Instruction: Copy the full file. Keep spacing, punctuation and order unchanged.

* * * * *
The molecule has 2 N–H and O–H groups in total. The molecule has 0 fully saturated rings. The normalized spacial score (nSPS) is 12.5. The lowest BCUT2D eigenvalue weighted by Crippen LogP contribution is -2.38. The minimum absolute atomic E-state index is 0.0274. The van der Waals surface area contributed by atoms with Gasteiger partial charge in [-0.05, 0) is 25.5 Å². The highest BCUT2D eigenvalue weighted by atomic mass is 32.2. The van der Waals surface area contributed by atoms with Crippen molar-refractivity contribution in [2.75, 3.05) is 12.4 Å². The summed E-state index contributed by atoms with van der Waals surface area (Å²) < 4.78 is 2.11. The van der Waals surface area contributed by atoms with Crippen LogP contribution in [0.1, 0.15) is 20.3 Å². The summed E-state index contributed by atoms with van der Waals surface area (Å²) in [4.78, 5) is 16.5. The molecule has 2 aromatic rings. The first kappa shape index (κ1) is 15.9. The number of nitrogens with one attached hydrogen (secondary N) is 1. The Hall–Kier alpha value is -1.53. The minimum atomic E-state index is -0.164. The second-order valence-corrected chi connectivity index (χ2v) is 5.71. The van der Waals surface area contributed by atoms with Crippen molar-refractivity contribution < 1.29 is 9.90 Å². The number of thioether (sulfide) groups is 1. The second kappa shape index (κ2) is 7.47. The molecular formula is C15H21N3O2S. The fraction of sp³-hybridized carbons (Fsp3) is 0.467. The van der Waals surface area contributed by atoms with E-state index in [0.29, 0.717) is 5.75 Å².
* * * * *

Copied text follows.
The molecule has 2 N–H and O–H groups in total. The molecule has 0 fully saturated rings. The normalized spacial score (nSPS) is 12.5. The lowest BCUT2D eigenvalue weighted by Crippen LogP contribution is -2.38. The minimum absolute atomic E-state index is 0.0274. The van der Waals surface area contributed by atoms with Gasteiger partial charge in [-0.05, 0) is 25.5 Å². The highest BCUT2D eigenvalue weighted by atomic mass is 32.2. The van der Waals surface area contributed by atoms with Crippen molar-refractivity contribution in [2.75, 3.05) is 12.4 Å². The summed E-state index contributed by atoms with van der Waals surface area (Å²) < 4.78 is 2.11. The van der Waals surface area contributed by atoms with Crippen LogP contribution in [0.1, 0.15) is 20.3 Å². The summed E-state index contributed by atoms with van der Waals surface area (Å²) in [4.78, 5) is 16.5. The molecule has 2 aromatic rings. The first kappa shape index (κ1) is 15.9. The number of nitrogens with one attached hydrogen (secondary N) is 1. The Hall–Kier alpha value is -1.53. The minimum atomic E-state index is -0.164. The second-order valence-corrected chi connectivity index (χ2v) is 5.71. The van der Waals surface area contributed by atoms with Crippen molar-refractivity contribution < 1.29 is 9.90 Å². The number of thioether (sulfide) groups is 1. The second kappa shape index (κ2) is 7.47. The molecular formula is C15H21N3O2S. The fraction of sp³-hybridized carbons (Fsp3) is 0.467. The van der Waals surface area contributed by atoms with E-state index in [0.29, 0.717) is 5.75 Å².